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By, Lisa Foster-McNulty, MSN, RN, CDE

Dexcom CEO Kevin Sayer says that the G6 will feature several improvements. 

  • It will be incrementally more accurate than the previous generation. 
  • The G6 will labeled for ten day use.  (The current sensor is labeled for seven day use.)  It will need to be calibrated twice with fingerstick blood glucose (BG) values at start up, and then will require calibration only once per day.
  • A new insertion device will reduce the amount of time the introducer needle is in your skin.
  • Using acetaminophen (Tylenol) will not affect the accuracy of the sensor.
  • Dexcom is working on making smaller sensors and transmitters.

Looking to the Dexcom G7 and beyond, the plan is to continue to improve sensor accuracy and require fewer calibrations.  Beginning with this generation, there will be a split into two product lines.  For non-insulin users, Dexcom is working with Google to develop a two-week sensor that would not require calibration.  They would also release a new, more accurate sensor for insulin users to aid in making decisions about insulin dosing.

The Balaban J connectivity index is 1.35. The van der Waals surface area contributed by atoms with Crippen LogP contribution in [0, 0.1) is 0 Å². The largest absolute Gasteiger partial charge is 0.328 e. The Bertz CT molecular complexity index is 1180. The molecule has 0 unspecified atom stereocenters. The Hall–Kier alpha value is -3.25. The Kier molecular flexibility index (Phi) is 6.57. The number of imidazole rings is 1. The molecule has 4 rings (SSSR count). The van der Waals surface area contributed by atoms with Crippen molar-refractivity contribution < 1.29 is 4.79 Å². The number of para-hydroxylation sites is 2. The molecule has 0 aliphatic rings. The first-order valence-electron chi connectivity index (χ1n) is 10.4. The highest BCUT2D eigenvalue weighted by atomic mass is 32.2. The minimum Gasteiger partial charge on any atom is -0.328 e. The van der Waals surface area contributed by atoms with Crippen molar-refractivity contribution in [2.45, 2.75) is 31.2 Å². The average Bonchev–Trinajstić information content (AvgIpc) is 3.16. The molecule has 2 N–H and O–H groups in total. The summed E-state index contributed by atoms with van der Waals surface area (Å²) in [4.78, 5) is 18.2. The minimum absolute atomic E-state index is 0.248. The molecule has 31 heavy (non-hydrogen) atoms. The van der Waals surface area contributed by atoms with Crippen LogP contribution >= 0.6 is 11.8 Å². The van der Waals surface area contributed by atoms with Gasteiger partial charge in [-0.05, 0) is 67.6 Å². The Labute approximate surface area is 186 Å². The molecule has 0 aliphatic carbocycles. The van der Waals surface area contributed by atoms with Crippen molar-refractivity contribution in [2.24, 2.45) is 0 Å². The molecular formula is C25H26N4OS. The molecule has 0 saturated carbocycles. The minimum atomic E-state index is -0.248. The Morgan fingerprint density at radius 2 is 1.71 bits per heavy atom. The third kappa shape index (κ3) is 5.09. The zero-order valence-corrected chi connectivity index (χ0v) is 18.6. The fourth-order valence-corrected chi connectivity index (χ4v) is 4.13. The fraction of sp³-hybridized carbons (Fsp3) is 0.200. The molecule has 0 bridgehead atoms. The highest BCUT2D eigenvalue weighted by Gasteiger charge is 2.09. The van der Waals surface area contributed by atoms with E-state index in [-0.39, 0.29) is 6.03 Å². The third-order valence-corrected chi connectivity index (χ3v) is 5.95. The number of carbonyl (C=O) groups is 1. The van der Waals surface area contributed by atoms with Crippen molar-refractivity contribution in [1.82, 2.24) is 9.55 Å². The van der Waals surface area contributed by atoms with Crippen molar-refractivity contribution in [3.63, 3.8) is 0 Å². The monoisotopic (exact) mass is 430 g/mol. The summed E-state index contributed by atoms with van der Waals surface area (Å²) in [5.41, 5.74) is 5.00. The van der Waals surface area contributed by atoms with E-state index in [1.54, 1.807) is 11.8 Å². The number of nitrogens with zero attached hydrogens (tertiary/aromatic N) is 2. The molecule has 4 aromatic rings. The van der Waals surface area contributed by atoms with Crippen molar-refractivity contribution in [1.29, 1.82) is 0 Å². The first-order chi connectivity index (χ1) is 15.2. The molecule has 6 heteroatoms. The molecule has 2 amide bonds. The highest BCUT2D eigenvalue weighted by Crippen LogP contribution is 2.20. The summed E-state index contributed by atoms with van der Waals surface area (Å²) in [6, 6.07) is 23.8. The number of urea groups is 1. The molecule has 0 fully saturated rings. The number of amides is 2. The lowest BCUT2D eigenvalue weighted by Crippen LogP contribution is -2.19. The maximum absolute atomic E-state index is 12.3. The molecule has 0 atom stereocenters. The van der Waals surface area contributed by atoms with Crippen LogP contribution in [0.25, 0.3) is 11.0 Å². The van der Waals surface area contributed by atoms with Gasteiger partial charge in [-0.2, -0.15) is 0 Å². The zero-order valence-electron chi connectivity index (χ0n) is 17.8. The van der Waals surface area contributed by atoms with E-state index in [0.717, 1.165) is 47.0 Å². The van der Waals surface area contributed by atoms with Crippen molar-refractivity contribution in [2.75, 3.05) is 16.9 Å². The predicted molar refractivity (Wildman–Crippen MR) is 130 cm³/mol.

At some future point, there will be a sensor for Type 1s, a sensor for Type 2s, and a hospital version, according to Sayer.  Dexcom wants to give each patient group what they are looking for.  They are investigating epaper technology that can receive a signal, so by putting it over a sensor you could see the glucose data directly on the sensor itself.

Dexcom recently released the results of the DiaMonD study which showed that people who are on Multiple Daily Injections (MDI) and use CGMs improved their A1cs by 0.9%.  They had fewer episodes of hypoglycemia and also spent less time low when they did experience hypoglycemia.  The take home point is that health care providers should consider recommending CGM to Type 1 patients who need to improve their diabetes control.  If you can only have one piece of diabetes technology, a CGM has the biggest impact.

It’s exciting to hear about what’s in the pipeline, and we look forward to diabetes technology getting better and better over time!    

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